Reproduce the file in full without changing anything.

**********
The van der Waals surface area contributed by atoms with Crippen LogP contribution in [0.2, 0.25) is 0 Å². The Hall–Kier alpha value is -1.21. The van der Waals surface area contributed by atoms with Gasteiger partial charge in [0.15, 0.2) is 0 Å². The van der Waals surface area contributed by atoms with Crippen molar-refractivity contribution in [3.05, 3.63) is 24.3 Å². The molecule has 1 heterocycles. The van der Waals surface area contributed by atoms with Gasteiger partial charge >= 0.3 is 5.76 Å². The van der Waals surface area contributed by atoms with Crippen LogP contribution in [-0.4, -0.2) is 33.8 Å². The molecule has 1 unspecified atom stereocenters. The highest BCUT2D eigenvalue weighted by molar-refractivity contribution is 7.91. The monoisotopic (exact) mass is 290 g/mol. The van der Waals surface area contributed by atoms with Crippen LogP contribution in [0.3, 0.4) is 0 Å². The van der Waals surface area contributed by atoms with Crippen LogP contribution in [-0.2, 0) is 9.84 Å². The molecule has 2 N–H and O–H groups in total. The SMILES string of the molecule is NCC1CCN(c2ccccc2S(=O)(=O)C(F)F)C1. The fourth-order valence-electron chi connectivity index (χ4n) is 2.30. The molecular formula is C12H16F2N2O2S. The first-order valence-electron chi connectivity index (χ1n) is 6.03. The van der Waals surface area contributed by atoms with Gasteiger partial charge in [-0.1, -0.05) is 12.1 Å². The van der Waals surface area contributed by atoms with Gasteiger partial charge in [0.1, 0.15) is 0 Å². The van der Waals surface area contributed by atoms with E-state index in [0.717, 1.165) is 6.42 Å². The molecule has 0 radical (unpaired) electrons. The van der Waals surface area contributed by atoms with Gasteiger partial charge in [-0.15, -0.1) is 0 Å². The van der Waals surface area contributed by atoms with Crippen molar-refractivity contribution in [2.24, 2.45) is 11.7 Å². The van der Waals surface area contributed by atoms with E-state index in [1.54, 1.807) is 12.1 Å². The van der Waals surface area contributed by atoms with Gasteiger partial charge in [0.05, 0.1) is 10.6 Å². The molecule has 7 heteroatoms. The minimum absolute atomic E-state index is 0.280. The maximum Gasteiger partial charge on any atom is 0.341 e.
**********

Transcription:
The van der Waals surface area contributed by atoms with Crippen LogP contribution in [0.2, 0.25) is 0 Å². The Hall–Kier alpha value is -1.21. The van der Waals surface area contributed by atoms with Gasteiger partial charge in [0.15, 0.2) is 0 Å². The van der Waals surface area contributed by atoms with Crippen molar-refractivity contribution in [3.05, 3.63) is 24.3 Å². The molecule has 1 heterocycles. The van der Waals surface area contributed by atoms with Gasteiger partial charge >= 0.3 is 5.76 Å². The van der Waals surface area contributed by atoms with Crippen LogP contribution in [-0.4, -0.2) is 33.8 Å². The molecule has 1 unspecified atom stereocenters. The highest BCUT2D eigenvalue weighted by molar-refractivity contribution is 7.91. The monoisotopic (exact) mass is 290 g/mol. The van der Waals surface area contributed by atoms with Crippen LogP contribution in [0.3, 0.4) is 0 Å². The van der Waals surface area contributed by atoms with Crippen LogP contribution in [-0.2, 0) is 9.84 Å². The molecule has 2 N–H and O–H groups in total. The SMILES string of the molecule is NCC1CCN(c2ccccc2S(=O)(=O)C(F)F)C1. The fourth-order valence-electron chi connectivity index (χ4n) is 2.30. The molecular formula is C12H16F2N2O2S. The first-order valence-electron chi connectivity index (χ1n) is 6.03. The van der Waals surface area contributed by atoms with Gasteiger partial charge in [-0.1, -0.05) is 12.1 Å². The van der Waals surface area contributed by atoms with Gasteiger partial charge in [0.1, 0.15) is 0 Å². The van der Waals surface area contributed by atoms with E-state index in [0.717, 1.165) is 6.42 Å². The molecule has 0 radical (unpaired) electrons. The van der Waals surface area contributed by atoms with Gasteiger partial charge in [-0.15, -0.1) is 0 Å². The van der Waals surface area contributed by atoms with Crippen molar-refractivity contribution in [2.24, 2.45) is 11.7 Å². The van der Waals surface area contributed by atoms with E-state index in [1.54, 1.807) is 12.1 Å². The van der Waals surface area contributed by atoms with Gasteiger partial charge in [0.05, 0.1) is 10.6 Å². The molecule has 7 heteroatoms. The minimum absolute atomic E-state index is 0.280. The maximum Gasteiger partial charge on any atom is 0.341 e.